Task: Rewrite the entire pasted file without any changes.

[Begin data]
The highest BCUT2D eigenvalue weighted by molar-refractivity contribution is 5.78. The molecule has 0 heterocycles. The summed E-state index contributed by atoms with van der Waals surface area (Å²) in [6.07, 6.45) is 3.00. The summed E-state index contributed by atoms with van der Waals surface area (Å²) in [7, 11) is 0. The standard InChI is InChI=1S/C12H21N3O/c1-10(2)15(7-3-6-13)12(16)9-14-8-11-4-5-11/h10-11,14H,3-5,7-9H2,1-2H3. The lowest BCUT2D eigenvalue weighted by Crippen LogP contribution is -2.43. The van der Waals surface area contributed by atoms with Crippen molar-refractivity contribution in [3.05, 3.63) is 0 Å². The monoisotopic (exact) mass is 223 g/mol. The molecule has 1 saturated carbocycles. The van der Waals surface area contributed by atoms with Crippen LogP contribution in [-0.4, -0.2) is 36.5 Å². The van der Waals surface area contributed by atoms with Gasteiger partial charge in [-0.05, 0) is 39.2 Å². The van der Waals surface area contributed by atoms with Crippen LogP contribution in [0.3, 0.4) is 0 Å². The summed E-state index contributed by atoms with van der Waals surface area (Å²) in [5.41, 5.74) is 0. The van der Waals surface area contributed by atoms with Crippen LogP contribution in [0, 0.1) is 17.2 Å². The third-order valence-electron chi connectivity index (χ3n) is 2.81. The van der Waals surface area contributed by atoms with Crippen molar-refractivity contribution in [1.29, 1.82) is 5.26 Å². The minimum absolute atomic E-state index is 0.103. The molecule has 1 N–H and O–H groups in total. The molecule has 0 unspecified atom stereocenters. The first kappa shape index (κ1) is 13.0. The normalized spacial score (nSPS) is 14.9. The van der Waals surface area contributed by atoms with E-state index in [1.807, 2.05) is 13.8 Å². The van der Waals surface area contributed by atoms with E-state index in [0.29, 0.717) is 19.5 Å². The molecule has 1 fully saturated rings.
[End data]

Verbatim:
The highest BCUT2D eigenvalue weighted by molar-refractivity contribution is 5.78. The molecule has 0 heterocycles. The summed E-state index contributed by atoms with van der Waals surface area (Å²) in [6.07, 6.45) is 3.00. The summed E-state index contributed by atoms with van der Waals surface area (Å²) in [7, 11) is 0. The standard InChI is InChI=1S/C12H21N3O/c1-10(2)15(7-3-6-13)12(16)9-14-8-11-4-5-11/h10-11,14H,3-5,7-9H2,1-2H3. The lowest BCUT2D eigenvalue weighted by Crippen LogP contribution is -2.43. The van der Waals surface area contributed by atoms with Crippen molar-refractivity contribution in [3.05, 3.63) is 0 Å². The monoisotopic (exact) mass is 223 g/mol. The molecule has 1 saturated carbocycles. The van der Waals surface area contributed by atoms with Crippen LogP contribution in [-0.4, -0.2) is 36.5 Å². The van der Waals surface area contributed by atoms with Gasteiger partial charge in [-0.05, 0) is 39.2 Å². The van der Waals surface area contributed by atoms with Crippen LogP contribution in [0.3, 0.4) is 0 Å². The summed E-state index contributed by atoms with van der Waals surface area (Å²) in [5.41, 5.74) is 0. The van der Waals surface area contributed by atoms with Crippen LogP contribution in [0, 0.1) is 17.2 Å². The third-order valence-electron chi connectivity index (χ3n) is 2.81. The van der Waals surface area contributed by atoms with Crippen molar-refractivity contribution in [1.29, 1.82) is 5.26 Å². The minimum absolute atomic E-state index is 0.103. The molecule has 1 N–H and O–H groups in total. The molecule has 0 unspecified atom stereocenters. The first kappa shape index (κ1) is 13.0. The normalized spacial score (nSPS) is 14.9. The van der Waals surface area contributed by atoms with E-state index in [1.807, 2.05) is 13.8 Å². The van der Waals surface area contributed by atoms with E-state index in [0.29, 0.717) is 19.5 Å². The molecule has 1 fully saturated rings.